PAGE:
On the bleak shore of Norway, I've lately been told, Large numbers of cod-fish are found, And the animals' livers are afterwards sold At so many "pfennigs" per pound; From which is extracted, with infinite toil, A villainous fluid called cod-liver oil!
‘Cod Liver Oil’ by Henry Sambrooke Leigh
Why is it that when people talk about the Welfare State – or ‘state welfare’ as I prefer to call it – they always mention the major provisions of this wonderful institution like education, health care, pensions and so on but rarely touch upon the little things that older people remember so well? Where is Double Concentrated Orange Juice in the conversation? Why leave out Extract of Malt? What is it about Cod Liver Oil that leaves a nasty taste in the mouth?
For centuries Cod Liver Oil had been used across Northern Europe for lighting and tanning leather. Some people actually used to eat it. In Iceland, for example, poor people enjoyed a mutton tallow and fish liver oil concoction called ‘broedingur’ which was highly valued for its health-giving properties…
“Having taken them (fish) thye plucke out the bones, and lay up their bowels, and make Fat or Oyle of them.”
Life and Manner of the Icelanders (1563). Samuel Purchas
In 1797 Encyclopaedia Britannica reported the use of Fish Liver Oil by fishermen in the Western Isles of Scotland as a valued treatment for rickets and bone affections. The Encyclopaedia noted that fish liver oil was “considered superior to any other for this purpose”.
The first English trial of Cod Liver Oil as a medicine was carried out in the 1780’s by Dr Kay and Dr Darbey at the Manchester Infirmary. On February 12th 1782 Dr Darbey wrote…
“For several years after I came to the infirmary, I observed that many poor patients, who were received into the infirmary for the chronic rheumatism, after several weeks trial of a variety of remedies, were discharged with little or no relief… About ten years since, an accidental circumstance discovered to us a remedy, which has been used with the greatest success, for the above complaint, but is very little known, in any county, except Lancashire; It is the cod, or ling liver oil.”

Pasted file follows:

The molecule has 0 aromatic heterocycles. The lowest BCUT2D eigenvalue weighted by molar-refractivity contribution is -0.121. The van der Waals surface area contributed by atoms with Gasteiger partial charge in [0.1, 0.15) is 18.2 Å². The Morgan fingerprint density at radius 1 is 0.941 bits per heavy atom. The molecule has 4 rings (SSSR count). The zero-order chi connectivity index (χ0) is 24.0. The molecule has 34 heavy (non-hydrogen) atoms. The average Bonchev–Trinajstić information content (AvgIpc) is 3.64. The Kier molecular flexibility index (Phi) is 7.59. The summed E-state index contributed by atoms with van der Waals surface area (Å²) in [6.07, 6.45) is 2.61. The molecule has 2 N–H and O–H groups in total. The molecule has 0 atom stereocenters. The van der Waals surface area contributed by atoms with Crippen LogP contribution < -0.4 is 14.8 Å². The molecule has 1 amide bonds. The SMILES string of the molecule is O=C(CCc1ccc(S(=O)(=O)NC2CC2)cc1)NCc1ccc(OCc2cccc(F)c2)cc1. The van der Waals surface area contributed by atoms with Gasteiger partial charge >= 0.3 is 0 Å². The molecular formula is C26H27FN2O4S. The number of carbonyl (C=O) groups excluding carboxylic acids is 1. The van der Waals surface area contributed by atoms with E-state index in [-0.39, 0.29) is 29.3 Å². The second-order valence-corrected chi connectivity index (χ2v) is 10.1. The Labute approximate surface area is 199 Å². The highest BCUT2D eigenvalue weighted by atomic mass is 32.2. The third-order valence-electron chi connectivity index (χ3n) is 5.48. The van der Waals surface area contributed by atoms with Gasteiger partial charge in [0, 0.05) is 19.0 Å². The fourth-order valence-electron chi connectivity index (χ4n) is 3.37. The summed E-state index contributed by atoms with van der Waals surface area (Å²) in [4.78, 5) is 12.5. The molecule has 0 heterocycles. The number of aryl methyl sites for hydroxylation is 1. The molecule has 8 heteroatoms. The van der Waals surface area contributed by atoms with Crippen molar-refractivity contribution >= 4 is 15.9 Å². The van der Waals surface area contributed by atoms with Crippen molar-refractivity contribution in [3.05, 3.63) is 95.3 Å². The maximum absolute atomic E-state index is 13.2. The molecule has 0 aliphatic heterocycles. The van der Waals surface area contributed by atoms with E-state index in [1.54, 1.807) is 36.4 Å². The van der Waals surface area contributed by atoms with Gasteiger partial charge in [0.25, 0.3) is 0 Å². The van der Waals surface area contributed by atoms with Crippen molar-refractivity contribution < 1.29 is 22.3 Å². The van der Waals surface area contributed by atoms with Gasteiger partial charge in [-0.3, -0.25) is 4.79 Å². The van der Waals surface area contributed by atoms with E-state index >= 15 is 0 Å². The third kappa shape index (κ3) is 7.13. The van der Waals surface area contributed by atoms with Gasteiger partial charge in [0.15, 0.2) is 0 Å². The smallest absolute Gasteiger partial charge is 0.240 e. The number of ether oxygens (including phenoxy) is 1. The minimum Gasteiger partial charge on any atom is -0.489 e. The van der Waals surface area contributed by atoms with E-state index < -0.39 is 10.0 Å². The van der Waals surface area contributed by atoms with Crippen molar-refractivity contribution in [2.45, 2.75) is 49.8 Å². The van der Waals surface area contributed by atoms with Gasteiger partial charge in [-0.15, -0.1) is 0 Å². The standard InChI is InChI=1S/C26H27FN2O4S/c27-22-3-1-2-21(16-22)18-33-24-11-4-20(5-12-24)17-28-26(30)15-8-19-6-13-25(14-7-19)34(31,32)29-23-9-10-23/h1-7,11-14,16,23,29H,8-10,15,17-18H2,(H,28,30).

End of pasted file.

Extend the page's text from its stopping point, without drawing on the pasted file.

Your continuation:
Dr. Kay and Dr. Darbey were so impressed by the results they immediately began prescribing Cod Liver Oil in monumental quantities – between 50 and 60 gallons annually – and this in spite of the fact that the taste and smell were so repulsive that many of their patients could not stomach it.
The reason why Cod Liver Oil in the 1780’s smelled and tasted so ghastly was because it was made by allowing fish livers to putrefy until soft. The oil was then skimmed off as it rose to the surface. Yummy! So nauseating was the process that the Royal Society of Arts offered a prize for the ‘edulcoration’ of the oil (i.e. sweetening or removing the acid or other impurities.) Heat treatment was one idea put forward but it was thought that it would “add an empyreumatic smell to the putrid foeter, which was very little diminished.” Things didn’t improve until 1848 when George Fox of Scarborough invented a process in which fresh cod livers were steamed in a sealed vessel. This produced a virtually colourless oil with only a slight fishy taste and smell – the cod liver oil that we all know and love today.
In 1849 an English translation of “Three Kinds of Cod Liver Oil”, written by the Dutch physician De Jongh, was published which proclaimed that “a new therapeutic agent of extraordinary value had been discovered.” De Jongh was so impressed by cod liver oil that he recommended it as a sure fire treatment for rickets, rheumatism, arthritis, joint affections, anaemia and a host of other ailments.
De Jongh’s book even caught the eye of the London Zoological Society who was concerned it was unable to raise healthy lion and bear cubs. Realising that the diet fed to the young animals consisted of nothing but raw meat, which resulted in severe rickets, the Zoo began adding crushed bone, milk and cod liver oil to the feed. The results were astounding. Within three months the rickets had completely disappeared and the lion and bear cubs were growing into healthy adults. (Winnie the Pooh fans will remember that his friend Tigger benefitted from another childhood dietary supplement, Extract of Malt, borrowed from Roo.)
The rise in popularity of cod liver oil as an all-round treatment was set. Soon Dr. De Jongh started producing and advertising his own…
“No remedy so rapidly restores the exhausted strength, improves the nutritive functions, stop or diminishes emaciation, checks the perspiration, quiets the cough and expectoration or produces a more marked and favourable influence on the local malady.”
De Jongh’s Cod Liver Oil even inspired a popular song…
“Oh doctor, dear doctor, oh doctor de Jongh
Your cod liver oil is so pure and so strong
I’m afraid of me life, I’ll go down in the soil
If me wife don’t stop drinkin’ your cod liver oil.”
The benefits of cod liver oil, rich in Vitamins A + D and those mysterious omega-3 fatty acids, are still recognised today. Those of us who were born during or just after the war were raised on daily doses of the stuff supplied free by the newly established National Health Service. The intention was to make us strong and healthy and ready to take our place in an uncertain future. It must have worked. With the Beatles in one hand and a spoonful of cod liver oil in the other we were soon to conquer the world.
Dr. De Jongh’s Cod Liver Oil song by the Dubliners
— from Martyn Day
CREDITS: The picture of Tigger and friends is by E.H Shepard